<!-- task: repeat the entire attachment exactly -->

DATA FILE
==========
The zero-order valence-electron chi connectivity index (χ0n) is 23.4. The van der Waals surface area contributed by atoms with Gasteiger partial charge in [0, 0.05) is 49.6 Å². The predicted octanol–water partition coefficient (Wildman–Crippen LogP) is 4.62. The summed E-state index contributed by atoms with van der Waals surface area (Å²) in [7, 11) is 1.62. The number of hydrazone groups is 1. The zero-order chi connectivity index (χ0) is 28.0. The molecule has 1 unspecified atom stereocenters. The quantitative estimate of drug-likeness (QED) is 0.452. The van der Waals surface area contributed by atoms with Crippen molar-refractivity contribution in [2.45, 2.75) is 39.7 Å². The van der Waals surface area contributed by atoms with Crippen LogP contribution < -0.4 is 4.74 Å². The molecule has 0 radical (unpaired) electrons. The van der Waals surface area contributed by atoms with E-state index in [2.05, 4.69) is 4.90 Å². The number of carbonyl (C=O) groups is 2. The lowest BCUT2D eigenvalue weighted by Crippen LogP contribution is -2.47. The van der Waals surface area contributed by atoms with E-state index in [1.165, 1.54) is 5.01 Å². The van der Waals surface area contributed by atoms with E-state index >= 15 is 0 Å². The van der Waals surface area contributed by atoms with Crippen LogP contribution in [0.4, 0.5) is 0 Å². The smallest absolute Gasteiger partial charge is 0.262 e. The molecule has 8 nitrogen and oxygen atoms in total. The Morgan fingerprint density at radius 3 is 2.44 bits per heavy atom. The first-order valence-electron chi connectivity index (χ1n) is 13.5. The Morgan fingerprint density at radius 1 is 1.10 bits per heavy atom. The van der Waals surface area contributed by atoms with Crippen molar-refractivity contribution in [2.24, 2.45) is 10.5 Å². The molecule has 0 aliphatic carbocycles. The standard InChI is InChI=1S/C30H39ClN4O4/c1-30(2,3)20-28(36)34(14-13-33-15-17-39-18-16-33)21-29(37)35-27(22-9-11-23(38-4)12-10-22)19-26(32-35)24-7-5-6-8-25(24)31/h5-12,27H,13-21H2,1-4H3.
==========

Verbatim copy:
The zero-order valence-electron chi connectivity index (χ0n) is 23.4. The van der Waals surface area contributed by atoms with Gasteiger partial charge in [0, 0.05) is 49.6 Å². The predicted octanol–water partition coefficient (Wildman–Crippen LogP) is 4.62. The summed E-state index contributed by atoms with van der Waals surface area (Å²) in [7, 11) is 1.62. The number of hydrazone groups is 1. The zero-order chi connectivity index (χ0) is 28.0. The molecule has 1 unspecified atom stereocenters. The quantitative estimate of drug-likeness (QED) is 0.452. The van der Waals surface area contributed by atoms with Crippen molar-refractivity contribution in [2.45, 2.75) is 39.7 Å². The van der Waals surface area contributed by atoms with Crippen LogP contribution < -0.4 is 4.74 Å². The molecule has 0 radical (unpaired) electrons. The van der Waals surface area contributed by atoms with E-state index in [2.05, 4.69) is 4.90 Å². The number of carbonyl (C=O) groups is 2. The lowest BCUT2D eigenvalue weighted by Crippen LogP contribution is -2.47. The van der Waals surface area contributed by atoms with E-state index in [1.165, 1.54) is 5.01 Å². The van der Waals surface area contributed by atoms with E-state index >= 15 is 0 Å². The van der Waals surface area contributed by atoms with Crippen LogP contribution in [0.4, 0.5) is 0 Å². The smallest absolute Gasteiger partial charge is 0.262 e. The molecule has 8 nitrogen and oxygen atoms in total. The Morgan fingerprint density at radius 3 is 2.44 bits per heavy atom. The first-order valence-electron chi connectivity index (χ1n) is 13.5. The Morgan fingerprint density at radius 1 is 1.10 bits per heavy atom. The van der Waals surface area contributed by atoms with Crippen molar-refractivity contribution in [2.24, 2.45) is 10.5 Å². The molecule has 0 aliphatic carbocycles. The standard InChI is InChI=1S/C30H39ClN4O4/c1-30(2,3)20-28(36)34(14-13-33-15-17-39-18-16-33)21-29(37)35-27(22-9-11-23(38-4)12-10-22)19-26(32-35)24-7-5-6-8-25(24)31/h5-12,27H,13-21H2,1-4H3.